What Is A Neurological Disorder?
Put simply, neurological disorders are diseases that affect the brain, spine or the nervous system that connect them. There are more than 600 neurological disorders like migraine, memory problems, tumours, aneurysms, spine-related conditions, movement disorders, stroke and developmental problems in children like autism.
Neurological disorders can also be caused due to trauma (accidents/ falls etc.) and unhealthy habits. Most of these problems require medical or surgical management.
Common Neurological Disorders
Movement Disorders refer to a group of neurological conditions that cause abnormal voluntary or involuntary movements, or slow, reduced movements.
It’s like this: the parts of your body move when you don’t want them to and you can’t do anything about it. Dyskinesia or abnormal, uncontrolled movement is a common symptom in many movement disorders. Dyskinesia also includes tremors.
Causes Of Movement Disorders
Every single body movement, right from moving a finger to smiling involves complex interactions between the central nervous system, nerves and muscles. A movement disorder arises when there is a damage/ malfunction in the brain, spinal cord or nervous system.
Movement disorders vary according to the area of damage and range from temporary hiccups to Parkinson Disease – a serious, progressive disease that impairs the ability to speak, use the hands, walk, and maintain balance when standing.
Damage to the parts of the brain that control voluntary movements or the connections between the brain and spinal cord leads to weakness or paralysis of the muscles involved.
Damage to the basal ganglia (collections of nerve cells located at the base of the cerebrum) leads to involuntary or decreased movements. There is no weakness or changes in reflexes.
Damage to the cerebellum leads to loss of coordination.
Certain movement disorders can be medically managed, while conditions like Parkinson’s Disease may require advanced procedures like Deep Brain Stimulation for better outcomes.
The most common form of dementia, Alzheimer’s Disease usually sets in after the age of 60. Earlier onset of the disease isn’t uncommon as well; 5%of those with AD are people in their 40-s and 50-s.
The first sign of Alzheimer’s disease is loss of memory function – the inability to memorise newly learned information and experiences. This worsens with time, and they lose the ability to carry on a normal conversation and respond to the environment. They also present symptoms like disorientation, mood and behaviour changes; deepening confusion about events, time and place; unfounded suspicions about family, friends and caregivers. Emotions, inhibitions, cognition, mobility, ability to eat and swallow too get deteriorate over time, leaving the person with almost zero capabilities to cope up with life.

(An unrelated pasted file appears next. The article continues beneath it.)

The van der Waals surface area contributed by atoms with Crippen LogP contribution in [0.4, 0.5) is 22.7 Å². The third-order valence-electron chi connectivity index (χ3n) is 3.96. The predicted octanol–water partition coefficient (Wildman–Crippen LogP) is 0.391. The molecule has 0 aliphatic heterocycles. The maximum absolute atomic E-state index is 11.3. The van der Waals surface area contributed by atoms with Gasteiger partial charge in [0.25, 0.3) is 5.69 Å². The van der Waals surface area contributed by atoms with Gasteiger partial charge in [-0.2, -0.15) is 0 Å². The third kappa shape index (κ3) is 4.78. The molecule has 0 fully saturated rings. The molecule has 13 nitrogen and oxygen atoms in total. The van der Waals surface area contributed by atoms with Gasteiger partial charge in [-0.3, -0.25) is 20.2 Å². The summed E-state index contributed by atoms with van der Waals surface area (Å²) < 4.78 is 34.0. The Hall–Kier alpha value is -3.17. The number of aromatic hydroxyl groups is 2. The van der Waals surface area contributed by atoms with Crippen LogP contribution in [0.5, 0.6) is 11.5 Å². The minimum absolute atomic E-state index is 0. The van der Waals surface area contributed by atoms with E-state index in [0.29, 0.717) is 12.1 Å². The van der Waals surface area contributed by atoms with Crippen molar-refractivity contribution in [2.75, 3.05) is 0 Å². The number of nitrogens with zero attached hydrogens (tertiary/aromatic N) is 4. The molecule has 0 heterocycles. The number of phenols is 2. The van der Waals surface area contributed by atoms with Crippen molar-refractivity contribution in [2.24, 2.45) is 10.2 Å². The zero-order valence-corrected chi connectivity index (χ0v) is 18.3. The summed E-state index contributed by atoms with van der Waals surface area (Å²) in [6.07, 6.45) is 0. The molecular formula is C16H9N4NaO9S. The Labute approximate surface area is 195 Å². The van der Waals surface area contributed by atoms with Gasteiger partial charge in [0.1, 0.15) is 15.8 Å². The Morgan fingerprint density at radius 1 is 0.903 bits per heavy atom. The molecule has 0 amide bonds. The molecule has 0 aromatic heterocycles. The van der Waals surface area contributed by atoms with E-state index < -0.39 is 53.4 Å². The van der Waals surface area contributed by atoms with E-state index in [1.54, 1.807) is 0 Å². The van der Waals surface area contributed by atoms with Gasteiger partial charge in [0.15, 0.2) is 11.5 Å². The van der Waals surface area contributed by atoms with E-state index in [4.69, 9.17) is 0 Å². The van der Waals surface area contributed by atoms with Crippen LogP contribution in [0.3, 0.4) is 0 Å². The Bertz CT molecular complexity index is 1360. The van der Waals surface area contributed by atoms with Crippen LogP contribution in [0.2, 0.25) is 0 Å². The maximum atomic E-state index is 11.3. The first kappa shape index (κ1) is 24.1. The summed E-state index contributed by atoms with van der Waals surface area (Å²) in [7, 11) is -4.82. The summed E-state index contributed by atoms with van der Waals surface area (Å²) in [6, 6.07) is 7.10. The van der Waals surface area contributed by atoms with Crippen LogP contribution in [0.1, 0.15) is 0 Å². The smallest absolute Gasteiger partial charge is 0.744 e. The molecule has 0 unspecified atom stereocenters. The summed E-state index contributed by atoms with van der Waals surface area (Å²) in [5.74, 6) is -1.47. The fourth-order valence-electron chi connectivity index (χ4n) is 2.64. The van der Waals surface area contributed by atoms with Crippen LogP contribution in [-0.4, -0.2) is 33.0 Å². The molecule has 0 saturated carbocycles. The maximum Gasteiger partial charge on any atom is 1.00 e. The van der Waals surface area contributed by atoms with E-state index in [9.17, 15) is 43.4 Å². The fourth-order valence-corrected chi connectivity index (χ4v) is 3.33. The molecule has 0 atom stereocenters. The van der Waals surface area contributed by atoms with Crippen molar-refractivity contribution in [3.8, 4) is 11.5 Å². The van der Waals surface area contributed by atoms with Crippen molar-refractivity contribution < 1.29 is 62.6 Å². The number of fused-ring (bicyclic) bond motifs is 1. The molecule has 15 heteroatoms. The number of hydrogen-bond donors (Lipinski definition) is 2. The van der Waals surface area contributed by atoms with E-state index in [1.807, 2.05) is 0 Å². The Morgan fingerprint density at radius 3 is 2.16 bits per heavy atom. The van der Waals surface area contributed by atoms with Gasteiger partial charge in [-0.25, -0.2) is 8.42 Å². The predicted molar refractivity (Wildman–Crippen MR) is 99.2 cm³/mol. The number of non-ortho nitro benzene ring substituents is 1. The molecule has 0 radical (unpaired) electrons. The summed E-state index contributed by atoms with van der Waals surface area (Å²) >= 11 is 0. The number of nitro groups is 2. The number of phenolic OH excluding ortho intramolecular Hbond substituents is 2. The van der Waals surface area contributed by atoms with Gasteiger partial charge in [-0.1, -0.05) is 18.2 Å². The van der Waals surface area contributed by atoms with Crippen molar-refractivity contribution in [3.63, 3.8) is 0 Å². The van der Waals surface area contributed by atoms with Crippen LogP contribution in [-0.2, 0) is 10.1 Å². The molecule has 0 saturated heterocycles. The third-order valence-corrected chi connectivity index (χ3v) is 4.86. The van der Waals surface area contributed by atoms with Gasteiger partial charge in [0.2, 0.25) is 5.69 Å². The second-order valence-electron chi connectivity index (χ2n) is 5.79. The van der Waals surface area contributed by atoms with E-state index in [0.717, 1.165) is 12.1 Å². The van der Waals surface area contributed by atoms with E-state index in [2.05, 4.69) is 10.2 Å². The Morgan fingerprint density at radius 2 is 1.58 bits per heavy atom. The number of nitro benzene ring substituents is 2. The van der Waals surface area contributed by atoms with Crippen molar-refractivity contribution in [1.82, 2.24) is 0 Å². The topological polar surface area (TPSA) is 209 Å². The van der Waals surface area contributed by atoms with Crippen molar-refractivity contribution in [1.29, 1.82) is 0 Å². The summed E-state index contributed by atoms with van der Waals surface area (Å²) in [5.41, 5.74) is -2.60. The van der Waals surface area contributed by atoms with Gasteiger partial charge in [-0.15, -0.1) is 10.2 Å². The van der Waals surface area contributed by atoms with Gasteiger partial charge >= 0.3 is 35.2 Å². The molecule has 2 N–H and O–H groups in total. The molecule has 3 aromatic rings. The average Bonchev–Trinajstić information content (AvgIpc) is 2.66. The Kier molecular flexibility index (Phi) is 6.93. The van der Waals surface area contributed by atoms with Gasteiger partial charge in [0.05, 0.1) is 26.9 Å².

Alzheimer’s: Risk Factors
Presently, there is no cure for Alzheimer’s. However, a combination of drugs and non-drug treatments may help in improving cognitive and behavioral symptoms.
Our body movements are regulated by a portion of the brain called the basal ganglia. The cells here require a n optimum balance of two chemicals - dopamine and acetylcholine - both of which help in transmission of nerve impulses. When a person has Parkinson’s, the cells that produce dopamine begin to degenerate, throwing these two neurotransmitters off balance. Researchers also say that genetics too may be a possible reason for this breakdown.
In extremely rare instances, Parkinson’s Disease may be caused by a viral infection or exposure to toxins like pesticides, carbon monoxide or the metal manganese.
Parkinson’s Disease is a form of Parkinsonism - a term used to refer to the set of symptoms associated with Parkinson’s Disease. The other causes of Parkinsonism include:
Parkinsonism is also seen in persons with neurological conditions including Alzheimer’s, Lewy body disease, Creutzfeldt-Jakob disease, Wilson’s disease, and Huntington’s disease.
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